Shooting cityscape photos is a major branch of landscape photography. If you live in a city, as many of us do, there is a great opportunity to capture amazing photos of cityscapes. The buildings, both old and new, the streets, bridges, and monument buildings they form different interesting scenes.
A lot of photographers prefer to take their shots during the golden hour; however, shooting at night is perhaps more fascinating especially for cityscape photography. At nighttime when it gets dark, the artificial lights come on and create the opportunity for some stunning shots.
Most of us don’t appreciate the beautiful landmarks and other parts of the city we live in including the day to day life. But, these can be documented beautifully in a photograph. If you’re new to photographing cityscapes or were hesitant about photographing cityscapes, the tips in this article will help you get started.
Pick up the right time for shooting
While it’s true that you can capture cities at any time of the day, there are certain times of the day, and during certain weather condition that can turn your photo into an amazing one. The following times are my favorite;
If it’s a clear day, the early morning golden hour can be a great time to capture the city, as it will be bathed in beautiful golden light. The Very early morning also means that fewer people will be out, you and your camera will have the streets largely to yourself.
Alternatively, the late evening can also be a great time to capture urban landscapes. During this time of day, the sun will appear lower in the sky, which means beautiful, saturated colors. If the weather is overcast it may add some exciting cloud formations, which create some excitement and drama to your cityscape images.
At night, the city is illuminated with beautiful lights, making it a perfect time to capture light trails or buildings that are aglow. Take advantage of this time, and use it to create some unique and spectacular images.
Prepare your Camera gear
Camera & Lens
A DSLR camera with good quality at low light condition is preferred, especially when shooting at night. A wide-angle lens with focal lengths between 12-35mm is a good choice. This will allow you to capture a nice skyline without having to be far away from the scene, and allow you to include high buildings in vertical format while standing near their base.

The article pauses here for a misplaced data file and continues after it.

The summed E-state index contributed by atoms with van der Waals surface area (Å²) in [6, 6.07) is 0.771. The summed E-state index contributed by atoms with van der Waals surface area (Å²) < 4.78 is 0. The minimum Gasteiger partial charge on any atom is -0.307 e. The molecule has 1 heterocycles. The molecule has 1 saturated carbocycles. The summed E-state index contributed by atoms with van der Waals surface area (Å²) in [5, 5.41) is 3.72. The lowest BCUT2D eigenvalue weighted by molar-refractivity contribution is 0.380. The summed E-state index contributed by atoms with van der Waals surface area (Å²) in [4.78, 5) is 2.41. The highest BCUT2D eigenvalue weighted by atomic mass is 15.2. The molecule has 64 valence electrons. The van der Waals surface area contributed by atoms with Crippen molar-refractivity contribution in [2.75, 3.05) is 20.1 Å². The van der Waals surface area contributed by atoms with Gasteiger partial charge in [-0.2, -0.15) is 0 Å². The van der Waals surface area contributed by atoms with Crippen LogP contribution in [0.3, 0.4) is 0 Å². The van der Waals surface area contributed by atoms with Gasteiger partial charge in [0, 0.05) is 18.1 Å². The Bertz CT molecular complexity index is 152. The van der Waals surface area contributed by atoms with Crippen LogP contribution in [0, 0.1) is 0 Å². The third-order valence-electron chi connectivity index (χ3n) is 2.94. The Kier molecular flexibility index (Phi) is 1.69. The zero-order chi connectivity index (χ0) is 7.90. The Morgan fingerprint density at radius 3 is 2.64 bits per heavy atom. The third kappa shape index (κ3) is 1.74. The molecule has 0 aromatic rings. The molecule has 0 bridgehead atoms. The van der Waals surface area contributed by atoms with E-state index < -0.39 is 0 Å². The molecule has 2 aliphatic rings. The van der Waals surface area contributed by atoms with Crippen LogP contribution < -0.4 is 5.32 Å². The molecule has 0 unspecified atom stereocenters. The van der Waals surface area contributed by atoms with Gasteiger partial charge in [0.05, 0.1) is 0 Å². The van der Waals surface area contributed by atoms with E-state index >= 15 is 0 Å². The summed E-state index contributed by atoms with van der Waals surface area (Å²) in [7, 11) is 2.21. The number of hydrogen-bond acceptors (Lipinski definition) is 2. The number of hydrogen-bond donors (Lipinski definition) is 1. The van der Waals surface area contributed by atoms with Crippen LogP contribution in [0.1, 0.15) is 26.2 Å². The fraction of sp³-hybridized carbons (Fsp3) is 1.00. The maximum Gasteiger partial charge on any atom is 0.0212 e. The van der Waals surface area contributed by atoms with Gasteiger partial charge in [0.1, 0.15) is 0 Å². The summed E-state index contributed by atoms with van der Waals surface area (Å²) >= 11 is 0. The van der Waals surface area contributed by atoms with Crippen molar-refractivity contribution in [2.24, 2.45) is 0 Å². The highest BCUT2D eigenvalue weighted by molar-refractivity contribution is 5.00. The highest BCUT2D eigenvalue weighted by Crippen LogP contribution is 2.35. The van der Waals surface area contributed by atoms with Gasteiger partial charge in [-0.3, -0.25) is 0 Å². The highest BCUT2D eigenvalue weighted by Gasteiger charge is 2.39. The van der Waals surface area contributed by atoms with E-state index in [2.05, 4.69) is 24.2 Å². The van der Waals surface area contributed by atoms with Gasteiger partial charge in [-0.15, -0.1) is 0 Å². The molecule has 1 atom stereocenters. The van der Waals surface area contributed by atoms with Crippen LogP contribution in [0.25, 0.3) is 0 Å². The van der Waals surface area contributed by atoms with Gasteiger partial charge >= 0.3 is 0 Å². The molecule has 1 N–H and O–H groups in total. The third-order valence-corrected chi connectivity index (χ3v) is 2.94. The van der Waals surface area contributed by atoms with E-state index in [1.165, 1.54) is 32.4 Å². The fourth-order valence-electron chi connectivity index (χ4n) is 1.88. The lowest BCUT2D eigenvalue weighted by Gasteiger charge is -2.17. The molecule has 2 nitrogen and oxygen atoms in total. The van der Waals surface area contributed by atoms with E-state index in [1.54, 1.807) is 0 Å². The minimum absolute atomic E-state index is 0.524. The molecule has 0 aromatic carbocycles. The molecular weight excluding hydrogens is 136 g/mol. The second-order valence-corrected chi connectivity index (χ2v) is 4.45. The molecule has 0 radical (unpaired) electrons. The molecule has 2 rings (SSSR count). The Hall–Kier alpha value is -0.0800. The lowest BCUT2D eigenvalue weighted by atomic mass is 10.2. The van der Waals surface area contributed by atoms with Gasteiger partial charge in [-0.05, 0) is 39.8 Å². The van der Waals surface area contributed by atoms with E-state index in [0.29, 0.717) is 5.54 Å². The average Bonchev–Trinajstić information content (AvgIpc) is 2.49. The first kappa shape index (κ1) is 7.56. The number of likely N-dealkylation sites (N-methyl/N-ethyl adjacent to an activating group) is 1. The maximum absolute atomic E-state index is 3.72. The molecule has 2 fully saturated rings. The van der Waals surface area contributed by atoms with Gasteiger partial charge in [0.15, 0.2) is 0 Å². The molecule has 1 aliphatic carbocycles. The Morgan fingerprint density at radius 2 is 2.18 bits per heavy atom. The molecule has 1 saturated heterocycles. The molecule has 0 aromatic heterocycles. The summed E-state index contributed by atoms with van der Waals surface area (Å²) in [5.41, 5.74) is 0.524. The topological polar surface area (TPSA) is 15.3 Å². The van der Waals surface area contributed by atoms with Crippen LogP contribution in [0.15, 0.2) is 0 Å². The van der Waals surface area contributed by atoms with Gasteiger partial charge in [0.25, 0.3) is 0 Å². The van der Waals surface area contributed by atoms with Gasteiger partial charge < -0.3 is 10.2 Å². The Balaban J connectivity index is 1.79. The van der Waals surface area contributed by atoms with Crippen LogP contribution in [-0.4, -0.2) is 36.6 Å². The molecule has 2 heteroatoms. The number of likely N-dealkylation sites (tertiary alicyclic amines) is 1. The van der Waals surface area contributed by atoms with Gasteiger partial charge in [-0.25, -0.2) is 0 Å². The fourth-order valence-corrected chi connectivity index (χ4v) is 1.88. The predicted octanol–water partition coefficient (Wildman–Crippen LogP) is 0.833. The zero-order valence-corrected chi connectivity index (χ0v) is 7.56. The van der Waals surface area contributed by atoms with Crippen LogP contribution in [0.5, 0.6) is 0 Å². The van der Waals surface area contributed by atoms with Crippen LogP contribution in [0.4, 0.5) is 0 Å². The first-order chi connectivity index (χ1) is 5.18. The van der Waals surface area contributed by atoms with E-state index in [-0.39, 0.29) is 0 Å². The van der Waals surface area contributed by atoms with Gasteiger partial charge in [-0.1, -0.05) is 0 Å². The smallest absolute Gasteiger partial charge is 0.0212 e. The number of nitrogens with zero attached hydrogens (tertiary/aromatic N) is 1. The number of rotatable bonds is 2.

If you’re passionate about photographing buildings, you might want to also consider investing in one or more tilt-shift lens, which allows you to correct the keystone distortion in which buildings are seemingly tilting backward, which is common to architectural photographs.
For shooting during the golden hours, and at night, a Tripod is practically essential if you want sharp crisp results. Better yet, set your camera up on the tripod, and set your camera’s two or 10-second self-timer or use a remote shutter release, so you don’t have to touch your camera during the actual shot. This will help your camera stay stable, avoid blur, and capture stunningly sharp results. While a sturdy tripod will guarantee sharp night-time photographs, some modern cameras and lenses offer image stabilization systems (IS), this system allows you to go to a slower shutter speed without fear of camera shake.
The two suitable camera modes for cityscape photography are Aperture Priority (AP) and Manual (M). Aperture Priority offers the easiest solution to your cityscape needs. Basically, we can control everything in-camera, apart from the shutter speed. The advantages of this mode over using Auto mode are huge. For example, in lower light situations Auto mode will boost ISO significantly, while keeping the shutter speed low, leaving our images with masses of noise. But in AP, we can manually keep ISO low, maintain an optimum aperture, and extend our shutter speeds to compensate for the low light. All of this will equal a sharper, cleaner image.
When setting the exposure for a photo make your reading is taken on the brightest part of the photo so that there is no overexposure.
You want to go home and post-process your image to produce something really sweet. Shooting in RAW extends your editing capabilities. With the RAW file type, you also get the benefit of bigger file size; you can easily print much bigger prints with the same resolution.
Use Manual focus